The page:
Shaped by forces of nature, a sailor's life reflects the sea that buoys his voyage much like our waking lives reflect the dream world that nourishes them. This thematic symbiosis underscores British Sea Power's pithy sentiments about human frailty and longing.
A seasick meditation on the tyranny of regret, The Decline of British Sea Power made a huge splash on both sides of the pond. The four slight lads from Brighton anchored grandiose performances in guttersnipe angst to herald their debut and ignite landlubbers' fervor for a follow-up.
The return voyage, Open Season, comes to life like a David Bowie poster sprinkled with fairy dust from Robert Smith's makeup kit. Exasperated murmurs catch the wind in a lush homage to gothic beauty, "Be Gone," and polish the guitar havoc of "Oh, Larsen B" into a misty lighthouse rainbow.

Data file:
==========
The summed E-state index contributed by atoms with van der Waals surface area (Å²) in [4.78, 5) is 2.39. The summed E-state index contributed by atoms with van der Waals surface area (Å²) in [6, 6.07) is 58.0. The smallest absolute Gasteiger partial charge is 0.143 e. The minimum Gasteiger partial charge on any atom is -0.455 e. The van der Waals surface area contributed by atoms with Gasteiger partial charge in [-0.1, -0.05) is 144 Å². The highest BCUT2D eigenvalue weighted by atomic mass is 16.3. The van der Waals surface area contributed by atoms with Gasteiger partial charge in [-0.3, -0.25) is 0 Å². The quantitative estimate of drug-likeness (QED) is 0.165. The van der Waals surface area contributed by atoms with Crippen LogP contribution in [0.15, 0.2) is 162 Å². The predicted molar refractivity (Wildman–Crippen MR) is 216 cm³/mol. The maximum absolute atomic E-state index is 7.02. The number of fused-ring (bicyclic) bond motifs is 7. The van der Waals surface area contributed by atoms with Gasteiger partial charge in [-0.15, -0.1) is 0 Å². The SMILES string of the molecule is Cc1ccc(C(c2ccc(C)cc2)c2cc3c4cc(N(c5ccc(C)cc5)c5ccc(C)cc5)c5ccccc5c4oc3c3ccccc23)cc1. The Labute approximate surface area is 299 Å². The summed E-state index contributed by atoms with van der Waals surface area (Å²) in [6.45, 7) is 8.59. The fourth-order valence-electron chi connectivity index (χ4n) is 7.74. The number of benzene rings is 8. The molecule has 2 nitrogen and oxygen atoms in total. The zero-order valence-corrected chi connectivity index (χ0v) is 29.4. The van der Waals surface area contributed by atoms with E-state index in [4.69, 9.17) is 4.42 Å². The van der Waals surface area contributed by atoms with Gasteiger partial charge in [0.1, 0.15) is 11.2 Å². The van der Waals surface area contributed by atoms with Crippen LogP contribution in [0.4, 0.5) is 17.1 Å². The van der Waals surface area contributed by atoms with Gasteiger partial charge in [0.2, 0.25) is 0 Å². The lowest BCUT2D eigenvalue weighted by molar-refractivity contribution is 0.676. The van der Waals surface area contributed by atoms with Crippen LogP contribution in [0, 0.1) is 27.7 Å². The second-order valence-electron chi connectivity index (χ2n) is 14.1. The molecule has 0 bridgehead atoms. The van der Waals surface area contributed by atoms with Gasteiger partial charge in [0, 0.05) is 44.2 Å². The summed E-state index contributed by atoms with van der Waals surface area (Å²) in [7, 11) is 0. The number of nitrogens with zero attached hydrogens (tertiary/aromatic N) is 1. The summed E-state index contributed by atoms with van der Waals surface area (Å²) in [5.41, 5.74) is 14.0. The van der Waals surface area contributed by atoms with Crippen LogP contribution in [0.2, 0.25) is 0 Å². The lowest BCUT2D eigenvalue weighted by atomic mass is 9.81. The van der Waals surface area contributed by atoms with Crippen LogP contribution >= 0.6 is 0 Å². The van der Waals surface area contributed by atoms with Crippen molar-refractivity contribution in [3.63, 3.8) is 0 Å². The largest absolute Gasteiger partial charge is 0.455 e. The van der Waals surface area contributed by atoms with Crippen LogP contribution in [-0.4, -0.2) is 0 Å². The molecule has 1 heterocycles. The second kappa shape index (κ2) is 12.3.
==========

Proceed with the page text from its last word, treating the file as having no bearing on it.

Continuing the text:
Tattooed with bumps and bruises, this moody English music is tempered with a very American soft spot for punk puerility. Trebly waters froth into a synthesized wake as British Sea Power rows you "from the sea to the land beyond."